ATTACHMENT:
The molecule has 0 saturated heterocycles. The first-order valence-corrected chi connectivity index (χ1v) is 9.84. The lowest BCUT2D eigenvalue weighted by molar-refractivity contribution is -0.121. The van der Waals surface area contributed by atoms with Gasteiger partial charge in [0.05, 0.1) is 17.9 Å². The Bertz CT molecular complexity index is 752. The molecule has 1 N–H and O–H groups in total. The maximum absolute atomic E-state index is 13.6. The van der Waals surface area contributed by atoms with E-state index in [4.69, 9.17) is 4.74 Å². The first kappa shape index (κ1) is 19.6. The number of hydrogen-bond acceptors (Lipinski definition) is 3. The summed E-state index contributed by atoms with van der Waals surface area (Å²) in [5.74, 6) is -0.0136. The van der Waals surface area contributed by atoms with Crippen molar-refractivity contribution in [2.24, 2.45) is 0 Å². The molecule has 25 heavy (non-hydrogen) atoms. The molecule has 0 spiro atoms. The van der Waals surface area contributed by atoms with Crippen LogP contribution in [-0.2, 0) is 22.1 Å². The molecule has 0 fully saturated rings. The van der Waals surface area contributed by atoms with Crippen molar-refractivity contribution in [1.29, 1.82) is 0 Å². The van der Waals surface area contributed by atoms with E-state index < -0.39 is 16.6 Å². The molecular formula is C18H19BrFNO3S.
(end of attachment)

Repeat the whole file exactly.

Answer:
The molecule has 0 saturated heterocycles. The first-order valence-corrected chi connectivity index (χ1v) is 9.84. The lowest BCUT2D eigenvalue weighted by molar-refractivity contribution is -0.121. The van der Waals surface area contributed by atoms with Gasteiger partial charge in [0.05, 0.1) is 17.9 Å². The Bertz CT molecular complexity index is 752. The molecule has 1 N–H and O–H groups in total. The maximum absolute atomic E-state index is 13.6. The van der Waals surface area contributed by atoms with E-state index in [4.69, 9.17) is 4.74 Å². The first kappa shape index (κ1) is 19.6. The number of hydrogen-bond acceptors (Lipinski definition) is 3. The summed E-state index contributed by atoms with van der Waals surface area (Å²) in [5.74, 6) is -0.0136. The van der Waals surface area contributed by atoms with Crippen molar-refractivity contribution in [2.24, 2.45) is 0 Å². The molecule has 25 heavy (non-hydrogen) atoms. The molecule has 0 spiro atoms. The van der Waals surface area contributed by atoms with Crippen LogP contribution in [-0.2, 0) is 22.1 Å². The molecule has 0 fully saturated rings. The van der Waals surface area contributed by atoms with Crippen molar-refractivity contribution in [1.29, 1.82) is 0 Å². The van der Waals surface area contributed by atoms with E-state index < -0.39 is 16.6 Å². The molecular formula is C18H19BrFNO3S.